Face Masks Are a Simple Gesture of Shared Respect, Says Supervisor

New Rules Come as Businesses Reopen but People Forget to Maintain Physical Distancing

Customers enjoy their drinks and food as some re-opened businesses allow outdoor seating. | Credit: Daniel Dreifuss

Dr. Henning Ansorg, Santa Barbara County’s Health Officer, said he was happy to see so many Santa Barbara businesses reopening in recent days, especially along State Street’s newly created pedestrian promenade. However, Ansorg lamented, he’s witnessed frequent and increasing instances of people not maintaining physical distancing. “This has us worried,” he said. That’s why he implemented the new health order that mandates wearing face masks inside, or waiting in line for, all businesses, he explained. 

Ansorg acknowledged that there is conflicting scientific evidence around the efficacy of face masks during a viral pandemic. But while science is waiting to give us a definitive answer, he went on, we ought to take the precaution. “Face coverings are a simple gesture of shared respect to protect our neighbors,” said Supervisor Gregg Hart. “We are all in this together, and we will get through this together by taking care of each other.”


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Hart said he’s heard the objections over face masks. “I recognize some people see the new order as an intrusion on personal choice.” However, he explained, now that residents are mixing and interacting more among reopened stores and restaurants, the risk of transmission has been elevated. “If you want to keep businesses open, we must all share and commit to this new responsibility,” he said.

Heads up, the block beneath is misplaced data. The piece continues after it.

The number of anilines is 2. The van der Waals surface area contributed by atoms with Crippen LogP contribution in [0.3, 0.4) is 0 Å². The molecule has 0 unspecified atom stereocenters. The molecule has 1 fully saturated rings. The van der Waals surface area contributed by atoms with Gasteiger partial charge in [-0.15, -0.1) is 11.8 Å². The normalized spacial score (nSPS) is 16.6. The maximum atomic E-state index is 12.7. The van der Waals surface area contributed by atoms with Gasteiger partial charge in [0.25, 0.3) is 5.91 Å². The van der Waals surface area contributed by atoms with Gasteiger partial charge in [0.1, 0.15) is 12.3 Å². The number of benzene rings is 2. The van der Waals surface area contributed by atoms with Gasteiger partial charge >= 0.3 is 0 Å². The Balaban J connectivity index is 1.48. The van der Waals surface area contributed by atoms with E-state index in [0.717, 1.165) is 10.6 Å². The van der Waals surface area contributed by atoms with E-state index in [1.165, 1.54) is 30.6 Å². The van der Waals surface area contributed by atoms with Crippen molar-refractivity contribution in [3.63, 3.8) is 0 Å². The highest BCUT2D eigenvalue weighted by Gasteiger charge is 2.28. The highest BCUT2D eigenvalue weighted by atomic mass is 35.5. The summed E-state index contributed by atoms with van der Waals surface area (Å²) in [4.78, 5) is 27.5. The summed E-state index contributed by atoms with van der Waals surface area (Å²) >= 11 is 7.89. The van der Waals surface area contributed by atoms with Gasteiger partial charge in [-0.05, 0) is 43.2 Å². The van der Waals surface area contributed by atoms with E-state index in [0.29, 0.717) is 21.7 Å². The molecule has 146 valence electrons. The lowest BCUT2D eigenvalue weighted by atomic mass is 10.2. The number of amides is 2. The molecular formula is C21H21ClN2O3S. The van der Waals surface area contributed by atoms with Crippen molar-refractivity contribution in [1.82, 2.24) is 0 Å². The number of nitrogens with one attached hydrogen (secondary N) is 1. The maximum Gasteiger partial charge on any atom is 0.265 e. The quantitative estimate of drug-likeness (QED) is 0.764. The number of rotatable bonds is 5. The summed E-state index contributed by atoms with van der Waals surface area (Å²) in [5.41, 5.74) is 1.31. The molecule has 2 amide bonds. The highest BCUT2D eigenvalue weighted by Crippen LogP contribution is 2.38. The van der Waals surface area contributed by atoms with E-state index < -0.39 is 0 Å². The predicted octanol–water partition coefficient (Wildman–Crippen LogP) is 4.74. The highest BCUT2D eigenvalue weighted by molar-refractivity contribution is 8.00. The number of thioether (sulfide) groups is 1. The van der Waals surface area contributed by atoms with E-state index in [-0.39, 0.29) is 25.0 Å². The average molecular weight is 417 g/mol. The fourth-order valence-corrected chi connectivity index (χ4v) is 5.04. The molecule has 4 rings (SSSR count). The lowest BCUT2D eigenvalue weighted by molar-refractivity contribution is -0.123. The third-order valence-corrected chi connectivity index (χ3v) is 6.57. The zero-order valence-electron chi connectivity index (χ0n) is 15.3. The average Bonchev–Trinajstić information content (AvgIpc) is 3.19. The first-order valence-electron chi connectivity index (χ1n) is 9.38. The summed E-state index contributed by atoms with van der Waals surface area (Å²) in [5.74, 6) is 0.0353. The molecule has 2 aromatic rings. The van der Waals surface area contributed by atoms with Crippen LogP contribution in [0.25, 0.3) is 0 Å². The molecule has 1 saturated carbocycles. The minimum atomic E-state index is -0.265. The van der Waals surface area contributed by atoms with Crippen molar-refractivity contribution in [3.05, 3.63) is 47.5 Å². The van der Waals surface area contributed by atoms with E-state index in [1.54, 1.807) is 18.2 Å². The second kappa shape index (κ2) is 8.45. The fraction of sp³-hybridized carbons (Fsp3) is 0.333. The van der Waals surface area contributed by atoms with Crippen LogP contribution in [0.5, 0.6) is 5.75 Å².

Over the next two to three weeks, Ansorg said, he and his team will be closely monitoring Santa Barbara’s COVID-19 data for any spikes in infections. And while face masks are now mandatory in more places, they are not a substitute for social distancing, he emphasized. That remains the most effective tool to slow the spread.

Hart also celebrated Santa Barbara’s economy coming back to life. “So much has progressed in the last few days that it is almost breathtaking,” he said. Many restaurants and retail stores did brisk business over the holiday weekend, he said, and gas sales are back to nearly 70 percent of pre-COVID levels. Churches are again allowed in-person services, and hair salons and barber shops are back at work. “They are bracing to fix do-it-yourself haircuts and colorings gone wrong,” Hart joked, wishing he still had enough hair to require a trim.

The timing of the new face mask order is to support the reopening of even more local businesses but also ensure we’re doing everything we can to prevent community transmission, Hart said. “We need to reopen our economy and we need to be safe.”

As of Wednesday, May 28, Santa Barbara County reported 20 new cases of COVID-19, 12 of them in the City of Santa Maria and five in the City of Santa Barbara. No new cases were reported at the Lompoc prison complex, though county officials have yet to acknowledge the third death there, which was reflected in federal data published earlier this week. Of the county’s 1,624 total confirmed cases, including more than 1,000 at the prison complex, 1,396 have recovered. Thirteen people have died.


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